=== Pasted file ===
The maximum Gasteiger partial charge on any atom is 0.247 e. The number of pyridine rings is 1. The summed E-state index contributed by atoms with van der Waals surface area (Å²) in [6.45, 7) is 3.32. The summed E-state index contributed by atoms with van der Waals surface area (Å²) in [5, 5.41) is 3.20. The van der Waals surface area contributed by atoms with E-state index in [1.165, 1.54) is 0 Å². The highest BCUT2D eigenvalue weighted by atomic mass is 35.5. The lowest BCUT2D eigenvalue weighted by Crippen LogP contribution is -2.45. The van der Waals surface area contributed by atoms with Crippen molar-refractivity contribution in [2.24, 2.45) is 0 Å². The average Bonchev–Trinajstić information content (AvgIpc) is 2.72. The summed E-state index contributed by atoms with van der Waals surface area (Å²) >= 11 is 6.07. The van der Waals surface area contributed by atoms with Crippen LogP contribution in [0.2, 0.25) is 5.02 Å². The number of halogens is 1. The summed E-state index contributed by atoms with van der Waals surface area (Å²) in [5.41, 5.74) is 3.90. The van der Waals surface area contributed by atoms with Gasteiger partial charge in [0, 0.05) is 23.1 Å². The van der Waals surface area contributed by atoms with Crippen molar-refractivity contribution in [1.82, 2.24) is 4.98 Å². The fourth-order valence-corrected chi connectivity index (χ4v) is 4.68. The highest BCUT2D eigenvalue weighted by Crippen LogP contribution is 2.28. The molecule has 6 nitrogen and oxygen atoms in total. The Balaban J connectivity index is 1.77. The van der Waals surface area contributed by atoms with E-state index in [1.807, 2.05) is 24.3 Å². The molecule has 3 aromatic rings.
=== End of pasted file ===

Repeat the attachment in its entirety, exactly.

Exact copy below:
The maximum Gasteiger partial charge on any atom is 0.247 e. The number of pyridine rings is 1. The summed E-state index contributed by atoms with van der Waals surface area (Å²) in [6.45, 7) is 3.32. The summed E-state index contributed by atoms with van der Waals surface area (Å²) in [5, 5.41) is 3.20. The van der Waals surface area contributed by atoms with E-state index in [1.165, 1.54) is 0 Å². The highest BCUT2D eigenvalue weighted by atomic mass is 35.5. The lowest BCUT2D eigenvalue weighted by Crippen LogP contribution is -2.45. The van der Waals surface area contributed by atoms with Crippen molar-refractivity contribution in [2.24, 2.45) is 0 Å². The average Bonchev–Trinajstić information content (AvgIpc) is 2.72. The summed E-state index contributed by atoms with van der Waals surface area (Å²) >= 11 is 6.07. The van der Waals surface area contributed by atoms with Crippen LogP contribution in [0.2, 0.25) is 5.02 Å². The number of halogens is 1. The summed E-state index contributed by atoms with van der Waals surface area (Å²) in [5.41, 5.74) is 3.90. The van der Waals surface area contributed by atoms with Gasteiger partial charge in [0, 0.05) is 23.1 Å². The van der Waals surface area contributed by atoms with Crippen molar-refractivity contribution in [1.82, 2.24) is 4.98 Å². The fourth-order valence-corrected chi connectivity index (χ4v) is 4.68. The highest BCUT2D eigenvalue weighted by Crippen LogP contribution is 2.28. The molecule has 6 nitrogen and oxygen atoms in total. The Balaban J connectivity index is 1.77. The van der Waals surface area contributed by atoms with E-state index in [1.807, 2.05) is 24.3 Å². The molecule has 3 aromatic rings.